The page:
Google HR boss shares his best advice for succeeding in today's
Since Laszlo Bockbecame Google's senior vice president of people operations
in 2006, the company has grown from a workforce of 6,000 employees to
Today, it has more than 70 offices across 40 countries and receives more
than 2 million job applications every year.
In that same time, it's secured a comfortable No. 1 spot atop several
rankings of the best places to work.
Bock recently spoke about his new book about Google, "Work Rules!," with
venture capitalist John Doerr of Kleiner Perkins Caufield & Beyers(an
investor in Google since 1999) for a podcast episode of Voices of KPCB.
At one point in the conversation, Doerr asks Bock to share his best career
advice for a knowledge worker, and Bock has an unorthodox answer, which we've
edited for clarity:
The conventional wisdom on how to manage your career is to specialize. They
talk about the T-Model, where you finish school and you spend your first 10
years specializing, and then 10 years out you get good, and then you become a
general manager (that's the top of the T). I have completely the opposite
Because everyone's doing that. So if you want to win, you need to do
In the first 10 years of your career, try a lot of different things. Don't
overthink it. Experiment. Work in different companies. Be in a startup; be in a
big company. Work for a branded company; work for somebody nobody's heard of.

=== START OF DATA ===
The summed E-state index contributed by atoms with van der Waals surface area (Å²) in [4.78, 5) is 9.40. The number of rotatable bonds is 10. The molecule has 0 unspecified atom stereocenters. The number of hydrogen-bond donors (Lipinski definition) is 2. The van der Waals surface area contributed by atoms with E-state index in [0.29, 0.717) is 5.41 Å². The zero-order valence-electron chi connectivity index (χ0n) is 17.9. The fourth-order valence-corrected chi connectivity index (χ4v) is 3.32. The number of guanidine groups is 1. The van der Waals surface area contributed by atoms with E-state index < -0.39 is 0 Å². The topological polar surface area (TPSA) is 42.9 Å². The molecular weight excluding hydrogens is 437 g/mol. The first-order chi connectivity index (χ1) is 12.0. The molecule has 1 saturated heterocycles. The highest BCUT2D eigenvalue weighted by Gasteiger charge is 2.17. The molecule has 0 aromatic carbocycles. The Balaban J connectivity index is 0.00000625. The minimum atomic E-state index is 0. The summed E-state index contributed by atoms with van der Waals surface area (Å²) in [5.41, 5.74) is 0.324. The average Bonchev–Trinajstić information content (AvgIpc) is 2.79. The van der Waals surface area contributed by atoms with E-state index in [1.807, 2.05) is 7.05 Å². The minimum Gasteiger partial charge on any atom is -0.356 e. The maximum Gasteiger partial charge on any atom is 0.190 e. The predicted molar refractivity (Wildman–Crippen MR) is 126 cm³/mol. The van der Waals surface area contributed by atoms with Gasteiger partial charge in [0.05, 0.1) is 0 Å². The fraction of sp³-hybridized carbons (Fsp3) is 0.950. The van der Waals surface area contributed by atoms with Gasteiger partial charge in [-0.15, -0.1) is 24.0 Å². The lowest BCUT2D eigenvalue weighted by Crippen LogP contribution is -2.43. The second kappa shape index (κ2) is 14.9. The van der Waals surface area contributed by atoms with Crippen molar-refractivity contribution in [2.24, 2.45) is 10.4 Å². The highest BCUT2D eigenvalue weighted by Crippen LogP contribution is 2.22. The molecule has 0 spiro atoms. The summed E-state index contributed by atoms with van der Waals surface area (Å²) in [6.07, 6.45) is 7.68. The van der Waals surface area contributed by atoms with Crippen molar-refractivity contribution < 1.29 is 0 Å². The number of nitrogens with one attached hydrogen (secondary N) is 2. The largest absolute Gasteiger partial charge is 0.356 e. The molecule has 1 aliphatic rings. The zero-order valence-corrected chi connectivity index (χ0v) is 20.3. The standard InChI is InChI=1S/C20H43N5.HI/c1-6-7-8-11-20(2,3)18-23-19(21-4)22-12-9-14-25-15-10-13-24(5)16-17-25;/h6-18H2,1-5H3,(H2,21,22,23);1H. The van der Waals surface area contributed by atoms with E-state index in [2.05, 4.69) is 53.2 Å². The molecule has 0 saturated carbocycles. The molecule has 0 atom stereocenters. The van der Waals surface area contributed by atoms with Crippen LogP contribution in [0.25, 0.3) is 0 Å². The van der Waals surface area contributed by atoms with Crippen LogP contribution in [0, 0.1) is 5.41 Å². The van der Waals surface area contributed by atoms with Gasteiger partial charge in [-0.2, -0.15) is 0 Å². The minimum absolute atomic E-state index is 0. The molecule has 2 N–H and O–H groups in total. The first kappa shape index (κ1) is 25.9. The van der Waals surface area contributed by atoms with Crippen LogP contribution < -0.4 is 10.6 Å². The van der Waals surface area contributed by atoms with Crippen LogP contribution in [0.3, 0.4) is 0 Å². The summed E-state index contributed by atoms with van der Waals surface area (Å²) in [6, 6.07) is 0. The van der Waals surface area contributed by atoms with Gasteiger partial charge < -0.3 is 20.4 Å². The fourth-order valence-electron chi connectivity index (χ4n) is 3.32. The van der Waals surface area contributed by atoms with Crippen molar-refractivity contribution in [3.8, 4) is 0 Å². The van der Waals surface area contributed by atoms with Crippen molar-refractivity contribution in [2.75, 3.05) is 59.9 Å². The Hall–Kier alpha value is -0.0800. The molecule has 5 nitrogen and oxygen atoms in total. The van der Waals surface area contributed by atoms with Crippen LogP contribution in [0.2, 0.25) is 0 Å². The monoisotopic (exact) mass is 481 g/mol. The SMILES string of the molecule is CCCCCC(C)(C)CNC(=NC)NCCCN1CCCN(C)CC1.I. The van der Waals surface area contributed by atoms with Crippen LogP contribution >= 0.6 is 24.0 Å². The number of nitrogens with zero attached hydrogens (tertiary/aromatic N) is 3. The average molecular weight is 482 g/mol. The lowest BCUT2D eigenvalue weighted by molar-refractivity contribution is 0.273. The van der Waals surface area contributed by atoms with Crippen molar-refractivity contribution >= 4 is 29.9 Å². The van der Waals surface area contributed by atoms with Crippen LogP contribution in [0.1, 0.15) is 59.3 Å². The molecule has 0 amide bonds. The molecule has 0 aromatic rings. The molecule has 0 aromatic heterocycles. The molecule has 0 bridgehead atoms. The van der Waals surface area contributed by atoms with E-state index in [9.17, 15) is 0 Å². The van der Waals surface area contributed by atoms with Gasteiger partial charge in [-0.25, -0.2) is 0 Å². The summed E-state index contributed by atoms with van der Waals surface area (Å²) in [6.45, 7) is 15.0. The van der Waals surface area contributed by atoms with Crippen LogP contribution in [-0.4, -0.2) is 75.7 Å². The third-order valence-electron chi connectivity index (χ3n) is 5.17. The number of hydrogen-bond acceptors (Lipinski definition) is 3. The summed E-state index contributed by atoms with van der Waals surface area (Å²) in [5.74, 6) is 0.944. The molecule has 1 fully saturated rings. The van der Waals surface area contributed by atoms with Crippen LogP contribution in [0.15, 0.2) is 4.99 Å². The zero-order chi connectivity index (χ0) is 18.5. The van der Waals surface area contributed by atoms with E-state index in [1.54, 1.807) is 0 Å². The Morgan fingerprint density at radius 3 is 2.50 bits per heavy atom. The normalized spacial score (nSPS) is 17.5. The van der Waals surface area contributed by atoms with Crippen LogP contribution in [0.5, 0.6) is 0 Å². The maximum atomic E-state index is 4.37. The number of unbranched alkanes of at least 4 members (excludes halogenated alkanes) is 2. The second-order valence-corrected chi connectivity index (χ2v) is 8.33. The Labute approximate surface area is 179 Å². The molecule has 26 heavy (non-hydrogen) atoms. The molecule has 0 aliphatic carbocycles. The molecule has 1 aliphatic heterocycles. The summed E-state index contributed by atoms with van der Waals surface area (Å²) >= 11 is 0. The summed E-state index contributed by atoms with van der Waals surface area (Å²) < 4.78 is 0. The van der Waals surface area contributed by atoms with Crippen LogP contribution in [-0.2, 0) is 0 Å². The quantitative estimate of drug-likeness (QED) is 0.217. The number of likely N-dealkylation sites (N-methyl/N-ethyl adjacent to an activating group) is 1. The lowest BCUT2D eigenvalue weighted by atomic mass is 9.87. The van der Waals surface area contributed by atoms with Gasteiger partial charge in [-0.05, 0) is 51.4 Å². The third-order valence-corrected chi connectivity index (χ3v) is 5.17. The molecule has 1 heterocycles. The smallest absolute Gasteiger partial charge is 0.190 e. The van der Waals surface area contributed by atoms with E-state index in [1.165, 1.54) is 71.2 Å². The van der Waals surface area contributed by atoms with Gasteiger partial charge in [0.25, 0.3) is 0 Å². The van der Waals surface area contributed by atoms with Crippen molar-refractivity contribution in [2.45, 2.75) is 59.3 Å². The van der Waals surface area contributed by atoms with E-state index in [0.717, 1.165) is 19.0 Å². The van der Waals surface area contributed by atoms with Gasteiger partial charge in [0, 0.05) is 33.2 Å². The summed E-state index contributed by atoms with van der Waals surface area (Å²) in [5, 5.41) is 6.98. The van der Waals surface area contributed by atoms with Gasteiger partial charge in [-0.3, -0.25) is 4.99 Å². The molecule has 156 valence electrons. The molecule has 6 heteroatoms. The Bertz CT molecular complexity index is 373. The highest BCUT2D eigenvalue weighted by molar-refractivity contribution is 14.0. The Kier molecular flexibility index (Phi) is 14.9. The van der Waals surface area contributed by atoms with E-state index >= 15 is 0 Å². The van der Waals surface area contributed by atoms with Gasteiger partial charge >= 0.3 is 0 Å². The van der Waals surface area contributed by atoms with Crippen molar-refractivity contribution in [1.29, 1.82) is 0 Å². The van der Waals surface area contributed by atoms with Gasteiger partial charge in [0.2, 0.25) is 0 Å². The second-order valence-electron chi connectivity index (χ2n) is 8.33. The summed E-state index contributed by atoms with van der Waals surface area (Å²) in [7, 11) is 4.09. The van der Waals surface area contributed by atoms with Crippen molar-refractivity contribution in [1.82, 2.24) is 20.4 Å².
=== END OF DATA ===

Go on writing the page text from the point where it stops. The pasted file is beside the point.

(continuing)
Work for a nonprofit. You're going to get a level of breadth that somebody who's
specialized won't have.
Ten years in, by the time you're around 30, you should declare your
"major." That's when you decide here's "what I want to be when I grow up," and
If you want to be a user interface designer, you're going to be competing
against a bunch of people who have been doing that for 10 years, and they're a
dime a dozen. You're going to come in having done something like working for a
historical society or having traveled the world, and you're going to be
Because you're different you're going to have an advantage with the insight
you can bring. The cool things are happening at the intersections of fields, not
deep, deep, deep in a field — with a few exceptions.
And then in your next 10 years, you accelerate.
In the third decade of your career, you sort of reap the rewards. You're
C-level in a company, or you're a founder. And you just do your own thing.